ANNUAL General Meetings (AGMs) are always an interesting yearly affair, as one never really knows what to expect when shareholders get the chance to ask management their burning questions.
As a given, the usual “hot” questions surrounding the AGMs are :
What door gift are you offering today, and whether it is better than what another company has given?
What food are you providing, and whether it is better than the food at the other AGM? Or can we bungkus (pack) the food home?
Is my child, who is a minor, allowed to attend the AGM?
Is parking free?
Apart from these trivial issues, however, the other question frequently raised at AGMs is that of the directors’ fees. Commonly, the shareholders want to know if directors deserve an increment when the company has put on such a poor performance in the preceding financial year.
This year, in our summary of AGM visits, we were taken aback at a recent meeting when the Chair of the AGM seemed to conduct the entire AGM single-handedly. The Chair opened the meeting but did not ask the Company Secretary if the quorum had been met. Instead, he just continued reading from his prepared statement, announcing that there was quorum and then went on to the various resolutions.
The intensity of the Chair’s tone of displeasure rose to a peak once questions were raised on why the directors’ fees should be increased despite the company’s dismal performance. The Chair’s response to the question was extremely dismissive: “If you want talent, you have to pay for good directors”.
Without answering the question on why the fee schedule was to be increased, he just moved on with the agenda.
In another AGM, the Chair also went on the defensive when an ex-staff member in the audience (also a shareholder) questioned the poor performance of the company and highlighted the company’s poor dividend payout over the last couple of years.
The shareholder further questioned whether the Chair realised that the company had lost their long-standing trustee status as they had not followed their previous strategy of paying dividends, regardless if the dividend was small.
The chairman attempted to explain the reasons for not paying the dividends (which were due to unforeseen circumstances, the norm for the field of business they are in), but the shareholder retorted, “With the current financial year showing much improved results, why have there been no dividends paid?”
This back-and-forth exchange went on until the Chairman concluded this ‘exhausted topic’ by stating that the management would revert to paying a dividend once the earnings of the company stabilised. At this AGM, the topic of directors’ fees was raised as well, with the question being why directors’ fees should be increased when you can’t pay a dividend to shareholders.
Hostility aside, the shareholders had asked fair questions, which the management and board should be prepared for.
The board of directors in both instances described above were obviously not used to being asked sensitive questions such as their fees. In both cases, the rooms were filled with a palpable sense of self-righteous anger towards the audience, which can be summed up as: “How dare you, as a meagre pion of a shareholder with your few shares, ask us these sorts of questions?”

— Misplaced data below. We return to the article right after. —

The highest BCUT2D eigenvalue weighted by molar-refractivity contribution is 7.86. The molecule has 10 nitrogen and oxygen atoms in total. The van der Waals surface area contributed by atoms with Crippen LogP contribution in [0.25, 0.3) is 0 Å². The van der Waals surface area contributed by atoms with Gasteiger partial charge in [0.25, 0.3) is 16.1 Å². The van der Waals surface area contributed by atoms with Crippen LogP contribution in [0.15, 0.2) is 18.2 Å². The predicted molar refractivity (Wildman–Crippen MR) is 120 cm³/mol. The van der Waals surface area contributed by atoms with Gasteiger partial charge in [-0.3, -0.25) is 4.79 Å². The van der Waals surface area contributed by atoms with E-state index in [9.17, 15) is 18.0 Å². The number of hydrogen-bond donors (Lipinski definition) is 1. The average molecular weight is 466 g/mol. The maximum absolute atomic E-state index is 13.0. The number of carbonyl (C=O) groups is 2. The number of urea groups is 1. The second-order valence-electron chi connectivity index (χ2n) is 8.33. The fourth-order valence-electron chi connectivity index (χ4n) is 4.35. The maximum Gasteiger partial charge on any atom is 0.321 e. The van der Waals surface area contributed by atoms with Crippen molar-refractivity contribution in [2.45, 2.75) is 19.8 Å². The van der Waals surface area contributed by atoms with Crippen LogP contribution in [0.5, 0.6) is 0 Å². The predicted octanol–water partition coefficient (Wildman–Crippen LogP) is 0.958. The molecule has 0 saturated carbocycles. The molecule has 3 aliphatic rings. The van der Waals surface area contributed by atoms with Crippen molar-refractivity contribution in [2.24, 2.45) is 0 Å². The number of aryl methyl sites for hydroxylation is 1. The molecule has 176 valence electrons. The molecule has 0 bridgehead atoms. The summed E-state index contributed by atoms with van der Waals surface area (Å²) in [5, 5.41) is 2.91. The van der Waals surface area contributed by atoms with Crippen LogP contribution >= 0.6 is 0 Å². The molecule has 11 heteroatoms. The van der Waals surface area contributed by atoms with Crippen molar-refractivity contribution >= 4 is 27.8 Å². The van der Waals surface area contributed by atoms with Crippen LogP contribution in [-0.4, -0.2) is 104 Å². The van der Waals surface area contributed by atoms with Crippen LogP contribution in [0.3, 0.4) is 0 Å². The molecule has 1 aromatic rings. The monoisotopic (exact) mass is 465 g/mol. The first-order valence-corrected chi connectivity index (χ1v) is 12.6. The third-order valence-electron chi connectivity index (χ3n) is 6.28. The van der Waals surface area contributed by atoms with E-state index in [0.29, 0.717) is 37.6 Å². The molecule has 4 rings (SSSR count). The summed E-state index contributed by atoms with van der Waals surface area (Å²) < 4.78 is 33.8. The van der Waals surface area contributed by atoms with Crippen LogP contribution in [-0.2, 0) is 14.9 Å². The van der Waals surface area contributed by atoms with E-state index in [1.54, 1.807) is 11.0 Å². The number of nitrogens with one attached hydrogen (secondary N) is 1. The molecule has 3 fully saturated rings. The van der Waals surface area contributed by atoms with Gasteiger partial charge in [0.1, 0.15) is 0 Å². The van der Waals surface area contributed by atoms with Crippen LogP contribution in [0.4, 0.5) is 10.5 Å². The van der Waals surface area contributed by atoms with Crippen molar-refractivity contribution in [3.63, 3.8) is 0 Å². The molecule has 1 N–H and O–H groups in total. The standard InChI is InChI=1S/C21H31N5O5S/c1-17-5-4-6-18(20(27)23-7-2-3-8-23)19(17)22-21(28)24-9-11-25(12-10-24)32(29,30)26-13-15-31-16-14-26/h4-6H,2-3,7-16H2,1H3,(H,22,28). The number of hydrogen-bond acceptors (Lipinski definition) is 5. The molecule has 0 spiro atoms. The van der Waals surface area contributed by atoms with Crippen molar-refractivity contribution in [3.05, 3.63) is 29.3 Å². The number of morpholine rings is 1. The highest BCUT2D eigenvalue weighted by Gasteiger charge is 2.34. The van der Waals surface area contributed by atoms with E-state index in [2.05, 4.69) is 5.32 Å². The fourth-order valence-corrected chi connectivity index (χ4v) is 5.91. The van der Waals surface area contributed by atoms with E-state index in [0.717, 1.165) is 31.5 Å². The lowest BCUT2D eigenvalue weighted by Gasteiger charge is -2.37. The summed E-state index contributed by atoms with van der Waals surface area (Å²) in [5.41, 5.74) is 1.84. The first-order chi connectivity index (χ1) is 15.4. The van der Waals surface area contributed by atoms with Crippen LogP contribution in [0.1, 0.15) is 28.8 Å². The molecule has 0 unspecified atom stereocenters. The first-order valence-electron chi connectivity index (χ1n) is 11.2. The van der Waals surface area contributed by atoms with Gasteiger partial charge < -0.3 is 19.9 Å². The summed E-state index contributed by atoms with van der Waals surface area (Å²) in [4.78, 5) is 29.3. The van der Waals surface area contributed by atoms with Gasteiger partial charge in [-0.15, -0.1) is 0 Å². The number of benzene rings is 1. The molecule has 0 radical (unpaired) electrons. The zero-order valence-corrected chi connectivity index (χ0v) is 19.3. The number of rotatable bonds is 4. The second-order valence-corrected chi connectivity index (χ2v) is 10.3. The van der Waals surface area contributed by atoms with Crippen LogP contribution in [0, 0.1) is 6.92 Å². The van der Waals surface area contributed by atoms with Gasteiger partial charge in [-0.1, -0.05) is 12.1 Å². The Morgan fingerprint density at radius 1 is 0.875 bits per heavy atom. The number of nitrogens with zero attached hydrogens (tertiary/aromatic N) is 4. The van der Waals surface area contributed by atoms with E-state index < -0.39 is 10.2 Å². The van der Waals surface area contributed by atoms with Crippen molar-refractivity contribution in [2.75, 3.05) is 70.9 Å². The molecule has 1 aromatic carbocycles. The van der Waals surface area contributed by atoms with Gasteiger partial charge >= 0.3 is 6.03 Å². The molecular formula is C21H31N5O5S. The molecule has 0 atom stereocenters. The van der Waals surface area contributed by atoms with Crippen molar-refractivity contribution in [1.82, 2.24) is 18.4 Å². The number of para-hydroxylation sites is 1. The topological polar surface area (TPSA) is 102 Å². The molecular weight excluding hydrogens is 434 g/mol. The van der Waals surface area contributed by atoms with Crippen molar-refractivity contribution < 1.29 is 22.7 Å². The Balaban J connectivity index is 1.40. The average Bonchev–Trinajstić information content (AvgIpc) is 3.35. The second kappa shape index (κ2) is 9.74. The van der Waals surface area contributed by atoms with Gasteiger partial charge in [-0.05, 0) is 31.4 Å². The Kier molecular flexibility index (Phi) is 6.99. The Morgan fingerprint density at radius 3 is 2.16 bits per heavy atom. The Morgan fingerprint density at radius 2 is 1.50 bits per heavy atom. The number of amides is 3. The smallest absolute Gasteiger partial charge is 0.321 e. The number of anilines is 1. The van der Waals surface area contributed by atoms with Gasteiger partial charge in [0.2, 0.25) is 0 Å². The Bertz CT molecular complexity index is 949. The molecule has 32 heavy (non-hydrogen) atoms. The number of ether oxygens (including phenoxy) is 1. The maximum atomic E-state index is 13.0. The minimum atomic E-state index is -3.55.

These cases show us that, on the one hand, there is a clear need to raise the intellectual level of questioning at AGMs. We certainly welcome moving the focus away from freebies and food.
But, it is not only the shareholders who are expected to raise their game – the people sitting on the stage should also be prepared to answer even the difficult questions, especially when it comes to their fees. It takes very little provocation for an AGM to descend into a chaotic, shouting match and you can be sure that every detail will be reported in the press the following day. Shareholders have the right to know how their monies are being spent.
From our roundup of the year’s AGMs, there seems to be a new trend of expecting shareholders to approve higher directors’ fees for the year ahead, instead of basing it on past performance. Some quarters quote that the rationale for this is to attract higher quality directors going forward, regardless of how the company performs. On the other hand, directors have to contribute their time and effort to serve the company without any remuneration for at least 15 months, if not more.
There is the argument that directors’ fees shouldn’t be benchmarked against the performance of the company due to the business cycle that the company is in. On top of that, there is the additional discussion about the fee differences for the independent and non-independent directors.
The jury is out on whether higher fees should be approved for the year ahead. Clear strategic plans and execution methods would be one way to provide clarity to the voting shareholders, instead of using the aggressive, I-have-the-bigger-share-of-the-vote ploy.
At the end of the day, you are a public-listed company, which means that you have taken other people’s money to form your capital. If you do not like the heightened levels of governance and detailed questioning that comes with being a public company, perhaps you shouldn’t be listed.
As the shareholders would readily tell you, “If you can’t take the heat, get out of the kitchen.”
© CORSTON-SMITH ASSET MANAGEMENT SDN BHD 2014